They point out that it is easier to get permits for a renewable plant since renewables do not use significant water and produce no air pollution.  They are rapidly building more solar plants and are starting battery storage to replace peaker plants.

    0 0
  2. Here is a current article from CNN about wind and solar propping up theTexas grid during the current record heat wave.  The old fossil grid wuld have failed again without renewable energy.

    0 0
  3. Michael Sweet:

    Alas, the reality of renewable energy's performance in Texas is not acknowledged by the far right state elected officials who are beholding to the fossil fuel industry. The following article is illustrative:

    Gov. Greg Abbott vows to exclude renewable energy from any revived economic incentive program by Patrick Svitek, The Texas Tribune, Mar 1, 2023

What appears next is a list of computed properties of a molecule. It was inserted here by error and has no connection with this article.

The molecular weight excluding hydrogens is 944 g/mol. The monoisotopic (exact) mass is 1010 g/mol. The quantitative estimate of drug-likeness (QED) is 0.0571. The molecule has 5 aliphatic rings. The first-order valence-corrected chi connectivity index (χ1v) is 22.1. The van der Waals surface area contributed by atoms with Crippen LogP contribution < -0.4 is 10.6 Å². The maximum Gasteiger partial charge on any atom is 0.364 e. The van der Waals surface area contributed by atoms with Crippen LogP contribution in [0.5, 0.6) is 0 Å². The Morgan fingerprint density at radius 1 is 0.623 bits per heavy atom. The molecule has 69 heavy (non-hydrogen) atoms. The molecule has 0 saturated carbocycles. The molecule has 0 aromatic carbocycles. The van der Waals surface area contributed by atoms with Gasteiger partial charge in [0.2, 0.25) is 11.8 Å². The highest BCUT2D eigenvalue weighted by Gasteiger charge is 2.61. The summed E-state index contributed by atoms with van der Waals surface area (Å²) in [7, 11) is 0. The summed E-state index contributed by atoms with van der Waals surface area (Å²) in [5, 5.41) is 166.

0 0
  4. Always a good idea to cross check the story line against the raw source data so that you arent fooled by an activists story line. The raw real time source data from the Energy information administration EIA.gov paints a much more complete picture. See the attached link. One hand, wind and solar contributed considerable electric production to the ercot grid. On the other hand there were two periods starting July 1 lasting approximately 64 hours and a second period starting July 22 lasting approximately 64 hours in which electric production from wind was less than 20% of normal and less than 5% for several hours. These two periods were not confined to ERCOT , but were across nearly the entire north american continent. The MISO grid lost more than 80% electric generation for 9 day period.